Nature Notes—Box Turtles

We’ve had a recent slew of birthdays in our family, and my five-year-old is now six. Her fascination with the animal world continues despite her advancing age, as do her endless questions. The most recent, “Can box turtles swim?” required some research and resulted in fascinating facts. 

Box turtle. Photos by Jenny Houghton.

Unlike those of their aquatic counterparts, the bodies of box turtles lack adaptations for life in the water. Circular rather than streamlined and without webbed toes, the box turtle’s strong suit is not stellar swimming. Nevertheless, box turtles can and do swim, either to escape predators or to cool off on a hot summer’s day. You may occasionally see them sitting in a puddle or dabbling along the edges of a small pond. You will not find them in deep water, where their lack of swimming finesse would leave them…in deep water. 

My daughter and I see the same box turtle each day on our nature walks. This is not surprising, as box turtles have a limited home range of no more than 750 feet in diameter. Thanks to my Master Naturalist training, the question “Is our box turtle a boy or a girl?” was answered without the need for research by a quick check to his plastron, or lower shell. Male box turtles have a concave plastron for easier mating. (Luckily, this fact did not elicit further questions.) Males usually also have bright red eyes, while the eyes of females are a duller brown.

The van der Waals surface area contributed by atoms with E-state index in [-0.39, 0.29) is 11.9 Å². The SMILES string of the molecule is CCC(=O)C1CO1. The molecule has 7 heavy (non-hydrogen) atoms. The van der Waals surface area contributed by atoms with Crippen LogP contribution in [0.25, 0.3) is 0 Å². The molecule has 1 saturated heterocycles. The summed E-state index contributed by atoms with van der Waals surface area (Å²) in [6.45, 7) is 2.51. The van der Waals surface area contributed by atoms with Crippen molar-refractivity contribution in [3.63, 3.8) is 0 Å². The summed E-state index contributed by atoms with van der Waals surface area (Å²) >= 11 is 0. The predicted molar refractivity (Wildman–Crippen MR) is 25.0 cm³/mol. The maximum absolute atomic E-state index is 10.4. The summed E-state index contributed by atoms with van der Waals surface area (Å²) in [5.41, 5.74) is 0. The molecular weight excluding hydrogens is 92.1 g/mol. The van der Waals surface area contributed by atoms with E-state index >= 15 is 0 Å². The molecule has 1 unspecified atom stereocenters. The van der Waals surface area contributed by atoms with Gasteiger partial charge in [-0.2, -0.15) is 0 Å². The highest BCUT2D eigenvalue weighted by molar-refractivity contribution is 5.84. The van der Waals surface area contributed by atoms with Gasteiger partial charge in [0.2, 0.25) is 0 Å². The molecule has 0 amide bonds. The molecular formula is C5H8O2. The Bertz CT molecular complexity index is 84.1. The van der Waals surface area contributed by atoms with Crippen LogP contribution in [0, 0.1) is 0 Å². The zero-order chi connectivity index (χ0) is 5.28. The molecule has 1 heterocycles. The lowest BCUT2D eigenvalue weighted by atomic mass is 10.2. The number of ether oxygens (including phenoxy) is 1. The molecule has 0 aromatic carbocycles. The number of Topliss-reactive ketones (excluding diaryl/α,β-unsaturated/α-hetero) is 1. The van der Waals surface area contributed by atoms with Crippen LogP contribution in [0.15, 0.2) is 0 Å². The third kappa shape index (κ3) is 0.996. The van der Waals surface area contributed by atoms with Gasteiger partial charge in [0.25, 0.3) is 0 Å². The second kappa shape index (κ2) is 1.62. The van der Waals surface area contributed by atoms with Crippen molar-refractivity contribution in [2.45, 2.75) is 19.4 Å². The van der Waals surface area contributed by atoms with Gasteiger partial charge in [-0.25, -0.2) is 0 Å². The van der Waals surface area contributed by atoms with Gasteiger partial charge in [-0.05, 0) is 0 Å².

Eastern Box Turtles are among the most common reptiles to be spotted in Maryland and are not considered endangered in any state but Maine. Some states, however, do list the species as being of special concern. Not known for their speed, box turtles suffer greatly from traffic accidents. Habitat loss is also putting some at risk. 

Should you find a box turtle on your next nature walk, please leave it in place unless it’s in the middle of the road or similarly endangered. In that case, move the turtle to the nearest safe spot and wash your hands: some turtles carry salmonella. Above all, do not make a pet of your newly rescued friend! Box turtles generally live 25-35 years but in some cases have been known to live over 100 years. That’s quite a commitment, and an awful lot of birthdays, for even the most devoted animal lover

by Jenny Houghton
Assistant Director

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